"As soon as I landed I was like 'Oh, America hates me. The world is going to hate me. I can only see what they’re saying on Twitter right now,'" she recalled thinking. "I was like, ‘Holy s---, what are they gonna say about me?'"

"I thought I was going to be banned from America," she continued. "That’s what they tell you: Don’t come back if not gold. Gold or bust. Don’t come back."

Widely regarded as the greatest gymnast of all time, Biles has hinted at a desire to join her third Olympic team in Paris, though her participation won't be confirmed until after the gymnastics trials in late June. She holds over 30 medals from the Olympic Games and World Artistic Gymnastics Championships combined, and if qualified, would be a sure favorite heading into this summer’s games.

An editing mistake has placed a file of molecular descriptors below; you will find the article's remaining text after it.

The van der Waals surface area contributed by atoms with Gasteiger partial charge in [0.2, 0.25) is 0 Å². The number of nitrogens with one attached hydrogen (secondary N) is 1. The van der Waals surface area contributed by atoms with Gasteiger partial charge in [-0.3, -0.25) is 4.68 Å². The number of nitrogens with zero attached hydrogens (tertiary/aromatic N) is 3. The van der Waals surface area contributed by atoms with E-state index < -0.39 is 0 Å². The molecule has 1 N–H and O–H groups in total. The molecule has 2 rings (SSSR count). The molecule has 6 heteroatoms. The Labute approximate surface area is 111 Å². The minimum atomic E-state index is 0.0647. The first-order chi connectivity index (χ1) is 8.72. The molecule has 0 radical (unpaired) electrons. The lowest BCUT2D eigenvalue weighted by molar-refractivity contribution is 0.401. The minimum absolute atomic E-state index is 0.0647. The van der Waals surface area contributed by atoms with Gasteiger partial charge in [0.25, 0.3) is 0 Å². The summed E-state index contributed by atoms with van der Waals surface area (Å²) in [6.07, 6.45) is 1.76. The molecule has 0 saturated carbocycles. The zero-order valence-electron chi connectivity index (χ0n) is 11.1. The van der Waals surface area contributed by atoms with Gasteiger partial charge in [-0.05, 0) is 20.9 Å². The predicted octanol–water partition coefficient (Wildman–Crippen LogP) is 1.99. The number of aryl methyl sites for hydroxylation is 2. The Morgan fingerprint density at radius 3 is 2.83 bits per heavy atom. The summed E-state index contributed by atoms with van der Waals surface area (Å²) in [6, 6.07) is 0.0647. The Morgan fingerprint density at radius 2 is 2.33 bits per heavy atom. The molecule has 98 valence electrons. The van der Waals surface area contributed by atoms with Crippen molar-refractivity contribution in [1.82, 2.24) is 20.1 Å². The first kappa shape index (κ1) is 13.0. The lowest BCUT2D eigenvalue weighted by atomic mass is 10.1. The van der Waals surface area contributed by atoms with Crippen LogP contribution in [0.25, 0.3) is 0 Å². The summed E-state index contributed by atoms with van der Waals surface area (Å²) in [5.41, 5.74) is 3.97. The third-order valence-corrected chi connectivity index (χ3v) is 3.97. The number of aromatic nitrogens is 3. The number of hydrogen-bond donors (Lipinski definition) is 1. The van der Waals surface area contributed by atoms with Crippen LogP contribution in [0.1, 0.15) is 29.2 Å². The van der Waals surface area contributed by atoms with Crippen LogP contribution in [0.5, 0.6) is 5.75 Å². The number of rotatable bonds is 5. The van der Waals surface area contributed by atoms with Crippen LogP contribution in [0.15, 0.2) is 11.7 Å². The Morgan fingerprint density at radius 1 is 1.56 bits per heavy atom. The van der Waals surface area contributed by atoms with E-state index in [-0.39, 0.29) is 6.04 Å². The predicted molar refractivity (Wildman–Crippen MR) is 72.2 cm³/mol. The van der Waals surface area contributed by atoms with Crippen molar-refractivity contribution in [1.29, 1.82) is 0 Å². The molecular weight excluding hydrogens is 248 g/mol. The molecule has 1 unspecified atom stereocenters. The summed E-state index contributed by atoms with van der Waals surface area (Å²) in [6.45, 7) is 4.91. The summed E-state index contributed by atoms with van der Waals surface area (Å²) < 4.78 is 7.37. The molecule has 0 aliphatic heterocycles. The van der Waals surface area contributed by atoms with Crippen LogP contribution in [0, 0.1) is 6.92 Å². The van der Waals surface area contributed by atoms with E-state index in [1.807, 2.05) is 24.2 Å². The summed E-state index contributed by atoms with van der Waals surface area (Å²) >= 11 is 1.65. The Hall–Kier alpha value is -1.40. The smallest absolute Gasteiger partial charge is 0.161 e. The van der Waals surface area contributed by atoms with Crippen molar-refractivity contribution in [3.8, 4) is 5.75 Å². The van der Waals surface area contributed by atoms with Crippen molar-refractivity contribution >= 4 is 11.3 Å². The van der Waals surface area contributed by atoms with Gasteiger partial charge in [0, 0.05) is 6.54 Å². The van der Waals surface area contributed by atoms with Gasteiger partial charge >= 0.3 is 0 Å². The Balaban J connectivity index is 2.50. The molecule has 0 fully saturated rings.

Caitlin Clark reportedly nearing $20 million+ Nike deal

Caitlin Clark #22 of the Indiana Fever poses for a portrait at Gainbridge Fieldhouse during her introductory press conference
WNBA-bound Caitlin Clark is said to be closing in on a monumental NIke deal. (Photo by Matt Kryger/NBAE via Getty Images)

Caitlin Clark is reportedly close to cementing a hefty endorsement deal with Nike.

The Athletic was the first to break the news Wednesday evening, commenting that the deal would be worth "eight figures" and include her own signature shoe. On Thursday afternoon, the publication tweeted that the deal would top $20 million, according to lead NBA Insider Shams Charania. Both Under Armour and Adidas are said to have also made sizable offers to the college phenom and expected future WNBA star.

The new agreement comes after Clark's previous Nike partnership ended with the conclusion of the college basketball season. She was one of five NCAA athletes to sign an NIL deal with the brand back in October, 2022.